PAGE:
Linked by fvillanustre on Fri 6th May 2011 22:19 UTC
Talk, Rumors, X Versus Y When comparing the evolution in market share of Linux and OpenBSD, two operating systems that were born around the same time, a question comes to mind: why is there such a difference in market penetration? Linux, on one side of the spectrum, with a license that supposedly impairs commercial venues, has enticed companies and organizations to adopt and support it under varying commercial models, while the BSD derivatives (FreeBSD, OpenBSD and NetBSD), with a larger history and an allegedly more commercial friendly license haven't been as successful to gather a large installed base and widespread adoption.
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RE[2]: Comment by Drumhellar
by laffer1 on Sat 7th May 2011 01:30 UTC in reply to "RE: Comment by Drumhellar"
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It is challenging to get into the big three BSD projects, especially FreeBSD. There is a steep mentoring period and it ends up making their average committer's age much higher. They attract mature developers instead of college students. The downside to that is that there are much less people interested in contributing as the bar is higher to start.

I think Google's Summer of Code program has helped interest in several BSD projects over the last few years. DragonFly and FreeBSD have gained developers from it.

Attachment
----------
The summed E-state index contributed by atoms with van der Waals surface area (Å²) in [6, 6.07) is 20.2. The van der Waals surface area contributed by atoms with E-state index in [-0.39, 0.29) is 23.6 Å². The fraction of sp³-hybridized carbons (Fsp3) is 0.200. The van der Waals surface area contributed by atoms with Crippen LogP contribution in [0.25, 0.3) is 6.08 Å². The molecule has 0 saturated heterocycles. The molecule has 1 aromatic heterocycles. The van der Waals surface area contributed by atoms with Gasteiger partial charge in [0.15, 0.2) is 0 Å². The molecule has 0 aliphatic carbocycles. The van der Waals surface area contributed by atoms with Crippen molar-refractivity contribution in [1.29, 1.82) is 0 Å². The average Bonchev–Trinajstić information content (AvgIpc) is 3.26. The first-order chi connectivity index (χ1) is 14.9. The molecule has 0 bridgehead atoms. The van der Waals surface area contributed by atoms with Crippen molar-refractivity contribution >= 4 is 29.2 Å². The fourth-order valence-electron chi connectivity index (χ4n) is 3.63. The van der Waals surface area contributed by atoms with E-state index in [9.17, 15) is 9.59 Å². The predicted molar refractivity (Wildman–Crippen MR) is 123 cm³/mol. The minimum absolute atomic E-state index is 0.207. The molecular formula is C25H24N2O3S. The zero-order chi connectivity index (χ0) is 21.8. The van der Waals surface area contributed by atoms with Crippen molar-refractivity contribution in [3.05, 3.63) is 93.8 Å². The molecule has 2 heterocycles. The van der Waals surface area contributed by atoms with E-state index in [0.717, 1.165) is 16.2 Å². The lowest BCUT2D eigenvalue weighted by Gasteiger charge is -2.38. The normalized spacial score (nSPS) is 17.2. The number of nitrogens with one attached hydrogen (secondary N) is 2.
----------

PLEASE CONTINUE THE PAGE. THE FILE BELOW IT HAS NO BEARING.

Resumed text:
The real difference is that linux is quite commercial these days. Many of the developers work for a large company and get paid to work on Linux part of the time. That makes a big difference in what gets done and how quickly. It also balances out the immature developers from college that also work on linux. People talk about the GPL but at the end of the day the IBM, Novell (who knows with attachmate), Intel and Ciscos of the world fund Linux development.

I can tell you it's quite hard to attract new developers to my project. It was much easier when I was in college and had a lot of time to contribute as well as many contacts with free time.

Another hurdle is that people can just do things on linux that aren't possible on other operating systems like use flash, java, etc. Sure there are ports to some of the BSDs but they are buggy or outdated. Eventually you hit people who want to get real work done and it's hard to get them to run your OS that's designed for servers. There is movement in this area in the BSD world. PC-BSD has started to attract interest in desktop development and my project is specifically about making BSD desktop ready.

I don't think it has anything to do with the license. Most people I've met don't care that much.

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